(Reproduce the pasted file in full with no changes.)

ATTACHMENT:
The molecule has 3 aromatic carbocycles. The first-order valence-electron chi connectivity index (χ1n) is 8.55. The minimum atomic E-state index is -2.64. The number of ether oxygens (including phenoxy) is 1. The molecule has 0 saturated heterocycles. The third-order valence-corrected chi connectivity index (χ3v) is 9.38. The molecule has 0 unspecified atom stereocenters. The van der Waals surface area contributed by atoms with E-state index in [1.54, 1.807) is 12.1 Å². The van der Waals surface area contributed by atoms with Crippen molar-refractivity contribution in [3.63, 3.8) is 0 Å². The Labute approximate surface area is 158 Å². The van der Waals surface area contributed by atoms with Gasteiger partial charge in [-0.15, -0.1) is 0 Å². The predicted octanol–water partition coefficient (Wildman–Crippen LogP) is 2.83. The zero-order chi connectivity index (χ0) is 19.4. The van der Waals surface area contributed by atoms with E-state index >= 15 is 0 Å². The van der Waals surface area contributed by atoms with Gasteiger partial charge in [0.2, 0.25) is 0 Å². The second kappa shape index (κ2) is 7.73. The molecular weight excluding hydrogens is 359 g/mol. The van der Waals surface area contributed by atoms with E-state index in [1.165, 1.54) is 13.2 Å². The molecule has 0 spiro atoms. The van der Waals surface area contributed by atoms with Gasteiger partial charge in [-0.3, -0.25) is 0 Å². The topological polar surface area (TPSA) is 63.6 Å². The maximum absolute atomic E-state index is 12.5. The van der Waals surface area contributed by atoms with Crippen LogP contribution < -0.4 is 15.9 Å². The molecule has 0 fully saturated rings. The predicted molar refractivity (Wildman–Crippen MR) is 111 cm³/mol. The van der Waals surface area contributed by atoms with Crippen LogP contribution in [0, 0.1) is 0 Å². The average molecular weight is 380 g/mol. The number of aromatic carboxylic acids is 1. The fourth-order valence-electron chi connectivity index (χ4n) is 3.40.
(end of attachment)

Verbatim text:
The molecule has 3 aromatic carbocycles. The first-order valence-electron chi connectivity index (χ1n) is 8.55. The minimum atomic E-state index is -2.64. The number of ether oxygens (including phenoxy) is 1. The molecule has 0 saturated heterocycles. The third-order valence-corrected chi connectivity index (χ3v) is 9.38. The molecule has 0 unspecified atom stereocenters. The van der Waals surface area contributed by atoms with E-state index in [1.54, 1.807) is 12.1 Å². The van der Waals surface area contributed by atoms with Crippen molar-refractivity contribution in [3.63, 3.8) is 0 Å². The Labute approximate surface area is 158 Å². The van der Waals surface area contributed by atoms with Gasteiger partial charge in [-0.15, -0.1) is 0 Å². The predicted octanol–water partition coefficient (Wildman–Crippen LogP) is 2.83. The zero-order chi connectivity index (χ0) is 19.4. The van der Waals surface area contributed by atoms with E-state index >= 15 is 0 Å². The van der Waals surface area contributed by atoms with Gasteiger partial charge in [0.2, 0.25) is 0 Å². The second kappa shape index (κ2) is 7.73. The molecular weight excluding hydrogens is 359 g/mol. The van der Waals surface area contributed by atoms with E-state index in [1.165, 1.54) is 13.2 Å². The molecule has 0 spiro atoms. The van der Waals surface area contributed by atoms with Gasteiger partial charge in [-0.3, -0.25) is 0 Å². The topological polar surface area (TPSA) is 63.6 Å². The maximum absolute atomic E-state index is 12.5. The van der Waals surface area contributed by atoms with Crippen LogP contribution < -0.4 is 15.9 Å². The molecule has 0 fully saturated rings. The predicted molar refractivity (Wildman–Crippen MR) is 111 cm³/mol. The van der Waals surface area contributed by atoms with Crippen LogP contribution in [0, 0.1) is 0 Å². The average molecular weight is 380 g/mol. The number of aromatic carboxylic acids is 1. The fourth-order valence-electron chi connectivity index (χ4n) is 3.40.